United States District Court, E.D. New York
Michael Patrick Gilmore, Sims Moss Kline & Davis LLC, Mineola, NY, for Plaintiff.
Izabell Lemkhen, Furman Komfeld & Brennan LLP, New York, NY, for Defendant.
HURLEY, Senior District Judge:
On November 18, 2010, Abraham Mirman (" plaintiff" or " Mirman" ) commenced this diversity action against Robert Feiner (" defendant" or " Feiner" ) alleging breach of contract, breach of fiduciary duty, and promissory estoppel. In response, Feiner moved to dismiss, pursuant to Fed.R.Civ.P. 12(b)(2), 12(b)(3), and 12(b)(6). By Memorandum & Order dated September 28, 2012, the Court granted defendant's motion under Rule 12(b)(2), and dismissed the Complaint without prejudice for lack of personal jurisdiction. Mirman v. Feiner, 900 F.Supp.2d 305, 318-19, 2012 WL 4580600, at *10 (E.D.N.Y.2012). Although plaintiff did not request leave to amend his Complaint in the event that defendant's motion was granted, Mirman was given one limited opportunity to do so. On this point, the Court indicated the following:
To the extent plaintiff has a good faith basis to plead additional facts that would cure the deficiencies noted herein, he shall file a premotion conference letter requesting leave to move to amend the Complaint. Such premotion conference letter shall specify the additional facts that would be pled and shall be filed within thirty days of the date of this Order. If plaintiff does not file such a letter within that time frame, his opportunity to request leave to move to amend shall be deemed waived and the case will be marked closed.
On October 3, 2010, plaintiff's counsel moved to withdraw as counsel of record. This motion was granted by Magistrate Judge Wall on October 10, 2010. In light of counsel's withdrawal, the deadline for plaintiff to file a premotion conference letter in accordance with the September 28, 2012 Memorandum & Order was extended to November 12, 2012. On November 9, 2012, newly retained counsel filed a premotion conference letter on behalf of Mirman requesting permission to file a motion to transfer the case to the United States District Court for the District of Connecticut. The defendant opposed plaintiff's request on November 16, 2012, arguing, inter alia, that the transfer request conflicted with the directives contained in the September 28, 2012 Memorandum & Order, and that the action has already been dismissed.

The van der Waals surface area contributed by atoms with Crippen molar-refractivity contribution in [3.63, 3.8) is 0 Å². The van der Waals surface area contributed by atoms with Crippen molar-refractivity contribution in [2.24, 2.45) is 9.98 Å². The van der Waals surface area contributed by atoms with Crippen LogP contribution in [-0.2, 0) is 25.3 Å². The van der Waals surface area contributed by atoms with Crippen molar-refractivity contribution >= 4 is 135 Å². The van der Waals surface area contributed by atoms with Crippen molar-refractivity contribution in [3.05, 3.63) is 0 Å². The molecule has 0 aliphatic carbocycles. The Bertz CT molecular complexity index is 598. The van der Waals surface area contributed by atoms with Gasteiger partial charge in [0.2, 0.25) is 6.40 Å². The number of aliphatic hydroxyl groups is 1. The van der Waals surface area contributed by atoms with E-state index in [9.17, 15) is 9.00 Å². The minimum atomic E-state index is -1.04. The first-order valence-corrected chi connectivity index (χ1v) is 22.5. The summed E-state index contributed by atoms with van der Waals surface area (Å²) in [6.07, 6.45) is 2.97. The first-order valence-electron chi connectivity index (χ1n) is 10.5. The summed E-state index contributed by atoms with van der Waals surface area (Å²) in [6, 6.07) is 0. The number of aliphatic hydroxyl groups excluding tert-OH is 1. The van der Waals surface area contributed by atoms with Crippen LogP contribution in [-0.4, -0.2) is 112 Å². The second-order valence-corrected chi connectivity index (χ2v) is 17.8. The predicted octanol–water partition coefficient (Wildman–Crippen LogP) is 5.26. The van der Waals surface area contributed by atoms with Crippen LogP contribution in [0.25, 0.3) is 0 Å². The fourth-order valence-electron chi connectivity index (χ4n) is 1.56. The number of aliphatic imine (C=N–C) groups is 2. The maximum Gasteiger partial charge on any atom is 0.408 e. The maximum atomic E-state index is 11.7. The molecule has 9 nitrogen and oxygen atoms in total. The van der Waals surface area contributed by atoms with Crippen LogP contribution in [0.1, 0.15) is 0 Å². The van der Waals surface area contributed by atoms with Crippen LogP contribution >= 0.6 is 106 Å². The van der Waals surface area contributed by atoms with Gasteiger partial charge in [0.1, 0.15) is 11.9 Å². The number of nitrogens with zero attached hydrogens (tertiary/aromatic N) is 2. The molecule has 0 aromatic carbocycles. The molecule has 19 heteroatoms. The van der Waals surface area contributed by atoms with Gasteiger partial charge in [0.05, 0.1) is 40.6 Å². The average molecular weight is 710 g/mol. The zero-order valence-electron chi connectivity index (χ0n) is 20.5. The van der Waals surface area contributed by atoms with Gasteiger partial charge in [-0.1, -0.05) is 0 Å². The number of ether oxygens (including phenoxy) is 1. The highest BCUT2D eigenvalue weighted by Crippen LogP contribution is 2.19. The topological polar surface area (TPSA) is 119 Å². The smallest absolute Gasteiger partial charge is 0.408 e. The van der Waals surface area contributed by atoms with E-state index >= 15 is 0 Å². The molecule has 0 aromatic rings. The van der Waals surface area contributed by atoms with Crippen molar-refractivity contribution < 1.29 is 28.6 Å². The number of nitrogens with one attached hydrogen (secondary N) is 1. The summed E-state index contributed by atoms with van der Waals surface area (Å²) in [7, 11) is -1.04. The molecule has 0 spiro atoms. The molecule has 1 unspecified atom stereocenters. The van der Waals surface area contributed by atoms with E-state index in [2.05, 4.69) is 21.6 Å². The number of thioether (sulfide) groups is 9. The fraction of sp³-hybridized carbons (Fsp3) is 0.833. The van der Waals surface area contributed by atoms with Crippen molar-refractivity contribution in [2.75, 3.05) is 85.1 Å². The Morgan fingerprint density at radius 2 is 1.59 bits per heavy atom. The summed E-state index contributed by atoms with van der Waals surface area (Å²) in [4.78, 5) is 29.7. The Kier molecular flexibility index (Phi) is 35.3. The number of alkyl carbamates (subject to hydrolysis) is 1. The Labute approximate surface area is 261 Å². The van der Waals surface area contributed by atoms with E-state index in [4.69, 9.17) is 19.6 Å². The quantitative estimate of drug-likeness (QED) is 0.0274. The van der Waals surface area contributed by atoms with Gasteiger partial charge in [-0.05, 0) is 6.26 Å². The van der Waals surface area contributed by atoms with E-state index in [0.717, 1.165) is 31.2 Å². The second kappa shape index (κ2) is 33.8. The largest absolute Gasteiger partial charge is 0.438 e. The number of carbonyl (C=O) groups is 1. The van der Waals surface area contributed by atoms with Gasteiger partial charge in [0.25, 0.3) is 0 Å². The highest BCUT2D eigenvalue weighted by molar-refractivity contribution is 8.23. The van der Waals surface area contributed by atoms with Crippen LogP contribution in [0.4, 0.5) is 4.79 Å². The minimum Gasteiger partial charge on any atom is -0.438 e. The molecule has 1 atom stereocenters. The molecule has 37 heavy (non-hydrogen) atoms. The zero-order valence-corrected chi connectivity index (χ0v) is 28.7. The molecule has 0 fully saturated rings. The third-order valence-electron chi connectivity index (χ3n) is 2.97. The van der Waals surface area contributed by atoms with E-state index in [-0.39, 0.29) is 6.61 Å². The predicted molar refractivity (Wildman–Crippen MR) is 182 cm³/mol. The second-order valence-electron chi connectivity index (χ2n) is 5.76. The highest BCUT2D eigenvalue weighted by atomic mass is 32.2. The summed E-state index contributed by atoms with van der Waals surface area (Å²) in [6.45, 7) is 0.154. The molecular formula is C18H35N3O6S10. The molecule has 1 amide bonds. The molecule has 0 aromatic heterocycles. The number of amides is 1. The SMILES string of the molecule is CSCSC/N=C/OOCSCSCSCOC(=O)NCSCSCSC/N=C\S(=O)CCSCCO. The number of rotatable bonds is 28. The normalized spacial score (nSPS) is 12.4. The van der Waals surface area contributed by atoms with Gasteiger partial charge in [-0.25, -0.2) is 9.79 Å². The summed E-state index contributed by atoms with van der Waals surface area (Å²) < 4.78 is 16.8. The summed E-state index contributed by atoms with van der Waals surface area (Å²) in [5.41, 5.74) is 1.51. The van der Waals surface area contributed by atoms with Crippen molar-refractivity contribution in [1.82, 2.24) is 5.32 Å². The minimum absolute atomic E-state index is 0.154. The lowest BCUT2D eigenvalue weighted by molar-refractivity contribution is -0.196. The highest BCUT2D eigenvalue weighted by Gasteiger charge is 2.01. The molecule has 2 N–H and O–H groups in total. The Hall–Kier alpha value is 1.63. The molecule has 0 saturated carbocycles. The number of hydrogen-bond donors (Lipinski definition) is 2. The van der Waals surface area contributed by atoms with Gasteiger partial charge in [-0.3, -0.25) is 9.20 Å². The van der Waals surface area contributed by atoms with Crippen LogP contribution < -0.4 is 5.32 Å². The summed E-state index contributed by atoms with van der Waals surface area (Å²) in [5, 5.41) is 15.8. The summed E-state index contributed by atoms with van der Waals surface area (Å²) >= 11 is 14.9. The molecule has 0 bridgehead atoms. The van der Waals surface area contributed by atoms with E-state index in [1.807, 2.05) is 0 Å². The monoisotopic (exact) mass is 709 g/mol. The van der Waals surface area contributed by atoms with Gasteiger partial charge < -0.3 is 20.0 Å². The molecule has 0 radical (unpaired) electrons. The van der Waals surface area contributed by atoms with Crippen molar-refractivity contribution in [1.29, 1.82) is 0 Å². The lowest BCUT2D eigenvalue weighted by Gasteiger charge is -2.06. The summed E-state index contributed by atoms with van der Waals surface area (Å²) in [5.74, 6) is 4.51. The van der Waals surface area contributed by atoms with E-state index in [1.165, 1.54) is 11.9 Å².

On November 30, 2012, a brief pre-motion telephone conference was held in connection with plaintiff's request to file a motion to transfer. At the telephone conference, plaintiff's counsel was advised that
his letter request did not provide any legal support for the proposition that a court may transfer an action after the complaint was dismissed. Therefore, counsel was given an opportunity to further research the issue and file a letter with the Court no later than December 14, 2012, indicating how plaintiff intended to proceed. To date, no such letter has been filed with the Court.
Putting aside the fact that plaintiff's request to transfer is in contravention of the Court's September 28, 2012 Memorandum & Order, the procedural posture of this case precludes plaintiff from having it transferred to the District of Connecticut. While a district court has the authority to transfer a case even where it lacks personal jurisdiction over it, see Corke v. Sameiet M.S. Song of Norway, 572 F.2d 77, 80 (2d Cir.1978), once a court has dismissed a complaint for lack of personal jurisdiction, the court cannot then transfer the case to another district, see HollyAnne Corp. v. TFT, Inc., 199 F.3d 1304, 1307 (Fed.Cir.1999); see also 32A Am. Jur. 2d Federal Courts § 1253 (2012). Had plaintiff requested in his opposition to defendant's motion to dismiss that the Court consider transferring the matter should it find personal jurisdiction lacking, the ability to transfer would still have been a viable option. However, no such request was made prior to the Complaint being dismissed. With no operative pleading on file, there is no ...